There's a saying that "nothing is more admirable in politics than a short memory." But we are amazed by the audacity of the latest attack by Republican leaders on the Affordable Care Act.
The target of Republicans' new criticism is a sensible mechanism to ensure an even distribution of risks across insurance companies. According to Republican leaders like House Budget Chairman Chairman
What's most remarkable about their comments on risk corridors is that Republican leaders are denouncing a model they created to smooth out rate increases in prescription drug coverage under
An innovative part of the law McConnell and Boehner voted for was its "risk corridors" program, a new idea back in 2003. The corridors are a mechanism to distribute or balance risks across insurance companies, so that those that sign up healthier enrollees help those that attract sicker enrollees. Under the program, if insurers' actual costs for medical claims are more than 3 percent below their expected costs, they will transmit a portion of their profits into the federal Treasury. Those funds will then be redistributed to insurers whose actual costs exceed their expected costs by more than 3 percent. The provisions were included in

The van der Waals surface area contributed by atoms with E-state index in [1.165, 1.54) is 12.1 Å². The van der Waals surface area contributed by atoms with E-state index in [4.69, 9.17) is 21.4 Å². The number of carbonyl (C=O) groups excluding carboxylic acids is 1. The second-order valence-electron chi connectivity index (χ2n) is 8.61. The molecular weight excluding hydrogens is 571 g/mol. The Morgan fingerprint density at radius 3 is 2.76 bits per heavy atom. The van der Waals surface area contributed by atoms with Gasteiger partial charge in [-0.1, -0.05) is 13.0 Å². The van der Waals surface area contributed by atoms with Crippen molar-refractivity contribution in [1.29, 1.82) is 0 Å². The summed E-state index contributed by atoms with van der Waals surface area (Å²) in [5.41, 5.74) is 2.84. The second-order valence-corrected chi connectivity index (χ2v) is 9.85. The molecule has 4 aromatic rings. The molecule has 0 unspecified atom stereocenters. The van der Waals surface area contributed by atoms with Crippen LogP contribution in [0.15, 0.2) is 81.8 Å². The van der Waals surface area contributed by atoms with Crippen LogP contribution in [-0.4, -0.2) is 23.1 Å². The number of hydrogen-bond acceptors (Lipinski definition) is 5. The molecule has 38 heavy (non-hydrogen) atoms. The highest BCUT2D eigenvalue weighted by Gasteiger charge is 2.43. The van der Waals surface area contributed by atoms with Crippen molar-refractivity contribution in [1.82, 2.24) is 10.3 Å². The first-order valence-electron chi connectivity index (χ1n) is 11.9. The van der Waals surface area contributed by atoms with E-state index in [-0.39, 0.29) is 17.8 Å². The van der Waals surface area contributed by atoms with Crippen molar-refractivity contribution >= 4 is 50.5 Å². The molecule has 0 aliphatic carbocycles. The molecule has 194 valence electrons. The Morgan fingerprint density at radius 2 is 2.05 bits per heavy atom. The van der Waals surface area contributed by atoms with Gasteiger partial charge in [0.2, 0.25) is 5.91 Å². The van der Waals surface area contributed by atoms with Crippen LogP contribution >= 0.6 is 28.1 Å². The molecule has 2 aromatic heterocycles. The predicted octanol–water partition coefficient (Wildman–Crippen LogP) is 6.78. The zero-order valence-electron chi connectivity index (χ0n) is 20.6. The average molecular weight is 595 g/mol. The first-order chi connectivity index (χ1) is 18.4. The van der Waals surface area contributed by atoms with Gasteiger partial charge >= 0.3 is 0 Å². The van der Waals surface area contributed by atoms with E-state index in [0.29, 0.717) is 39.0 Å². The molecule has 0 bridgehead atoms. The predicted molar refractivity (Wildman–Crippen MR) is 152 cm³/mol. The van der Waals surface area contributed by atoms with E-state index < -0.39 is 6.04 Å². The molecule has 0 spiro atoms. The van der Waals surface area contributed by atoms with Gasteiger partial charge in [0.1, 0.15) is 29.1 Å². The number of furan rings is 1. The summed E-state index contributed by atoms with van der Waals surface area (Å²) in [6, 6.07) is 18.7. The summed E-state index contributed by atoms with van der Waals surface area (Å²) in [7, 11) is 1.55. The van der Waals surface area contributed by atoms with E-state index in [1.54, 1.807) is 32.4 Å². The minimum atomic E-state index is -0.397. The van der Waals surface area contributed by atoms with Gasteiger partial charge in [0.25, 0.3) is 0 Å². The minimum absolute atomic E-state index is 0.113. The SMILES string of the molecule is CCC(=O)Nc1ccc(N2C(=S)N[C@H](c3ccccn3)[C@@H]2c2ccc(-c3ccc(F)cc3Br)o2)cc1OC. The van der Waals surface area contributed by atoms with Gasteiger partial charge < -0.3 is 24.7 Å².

At the time, Sen.
When congressional Democrats wrote the Affordable Care Act, we included the exact same mechanism, except we made the risk corridors a temporary three-year program to create stability during the startup period. We also made the program less generous, with higher thresholds for risk-sharing than the Republicans included in Part D.
Given this history, and the fact that our risk corridor program is more conservative than the Part D version in both eligibility and duration, the new
In fact, this week, the nonpartisan
Of course, attacks on the Affordable Care Act with no basis in fact are nothing new. From claiming that the law created "death panels" to insisting that the law is a government takeover of health care to arguing that the law would result in people being jailed for failing to purchase insurance, Republicans have continuously attacked the bill by spreading outright falsehoods.
We cannot stop Republicans from making disingenuous or dishonest attacks on the Affordable Care Act. Indeed, this seems to be their primary strategy for the 2014 midterm elections. But we can blow the whistle on hypocrisy.
That's why we are calling the risk corridors the "McConnell-Boehner provision." The Republican leaders in the
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